In a Nursing Times survey in 2014, almost 60% of staff consulted, indicated that they thought uniforms were an important part of the job. It is, like the uniforms, a multi-layered topic that generates strong opinions.

The Evolve Care Group run 8 care and nursing homes across the South West of the UK. After careful consideration, the team started discussing the pros and cons of not wearing uniforms. They decided that this was a good idea because it was in line with their Household Model of Care and would help them minimise the institutionalisation seen in care homes.

They announced to their Care Teams across the company that they no longer needed to wear a uniform. By and large, the teams were delighted, but a few carers argued against it. One said she thought uniforms were important because they were respected, and simplified identifying senior carers.

At the time, Health Care Assistant, Rose Pearce, from the group’s Gibraltar Nursing Home in Monmouth, said visitors needed to quickly identify who they could talk to about important care issues and argued to keep the wearing of uniforms. Talking with her recently, however, she has changed her mind completely. She said, “It’s not often that I admit that I was wrong, but I was.”

She went on to say that within the first few weeks of giving up uniforms she began to notice the people she cared for, who are referred to as family members by the care teams, started commenting on the clothes she and the other team members wore. “Nobody had ever commented on the uniforms before”, she said, “but since the change, they were regularly hearing comments such as “I love that top” and “That colour really suits you, dear.”

Rose also noted that the care staff and family members seemed more relaxed, which made her realise how divisive uniforms had been, drawing a line between the carers and the cared for.

Being able to choose what to wear for work also meant that staff were able to choose to wear clothes that would be more likely to generate a positive reaction. For example, wearing a particular football top when working with a family member who supported that team, or wearing a T-shirt with a picture of a horse and asking if anyone had ever been horse riding prompted meaningful interaction.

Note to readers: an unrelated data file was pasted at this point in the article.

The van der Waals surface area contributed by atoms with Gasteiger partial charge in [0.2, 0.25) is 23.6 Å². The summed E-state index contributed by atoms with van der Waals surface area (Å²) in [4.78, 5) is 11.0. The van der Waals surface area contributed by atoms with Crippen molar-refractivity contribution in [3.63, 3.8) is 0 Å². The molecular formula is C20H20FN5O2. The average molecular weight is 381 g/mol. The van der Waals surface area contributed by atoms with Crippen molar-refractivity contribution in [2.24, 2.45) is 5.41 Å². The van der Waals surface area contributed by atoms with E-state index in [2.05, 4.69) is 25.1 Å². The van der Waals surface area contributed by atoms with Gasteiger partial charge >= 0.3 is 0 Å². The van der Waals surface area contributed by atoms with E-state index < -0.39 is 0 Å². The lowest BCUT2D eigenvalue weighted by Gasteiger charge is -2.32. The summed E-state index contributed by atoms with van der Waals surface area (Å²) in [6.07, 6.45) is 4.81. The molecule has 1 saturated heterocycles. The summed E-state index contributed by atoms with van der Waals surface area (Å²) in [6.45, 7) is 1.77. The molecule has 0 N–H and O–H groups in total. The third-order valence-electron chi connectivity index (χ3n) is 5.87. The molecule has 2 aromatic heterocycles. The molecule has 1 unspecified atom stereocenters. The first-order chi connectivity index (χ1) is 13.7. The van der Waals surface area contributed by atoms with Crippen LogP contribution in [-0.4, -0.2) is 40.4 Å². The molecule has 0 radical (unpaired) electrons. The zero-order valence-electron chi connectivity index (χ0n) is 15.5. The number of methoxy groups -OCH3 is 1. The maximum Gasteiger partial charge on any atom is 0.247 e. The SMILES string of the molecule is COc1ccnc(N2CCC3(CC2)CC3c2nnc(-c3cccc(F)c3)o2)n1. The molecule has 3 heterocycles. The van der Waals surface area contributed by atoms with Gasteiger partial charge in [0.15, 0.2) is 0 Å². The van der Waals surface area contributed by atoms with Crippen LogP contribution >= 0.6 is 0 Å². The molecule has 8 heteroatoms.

Communication levels between the carer and the cared-for increased, as did the level of well-being. Although uniforms made it easier to recognise care staff, this was primarily benefitting visitors to the home. For the family members, especially if they were living with a Dementia, seeing a uniform was not something they were used to seeing in their own homes and could increase levels of anxiety. Also, from the Care Teams’ point of view, uniforms could be uncomfortable and poorly designed, or cheaply made. It also seemed that some people had an antipathy towards uniforms. This may have its roots in our history of associating them with war, emergency services, or even school bullies.

Nocturnally, the care teams were encouraged to wear night attire, such as dressing gowns and pyjamas, so that if a family member rose in the night and saw a carer in a nightie or pyjamas, this seemed normal, but had the carer been wearing a uniform, this could have become problematic.

Evolve’s bold policy change has won favour with the CQC which rated one of its homes as Outstanding. Inspectors found that no uniforms promoted an “inclusive family environment” and minimised confusion for people living with dementia. Having received top marks and approval from CQC, the Group rolled out its innovative model of care with an ambitious £75m acquisition and new development plan.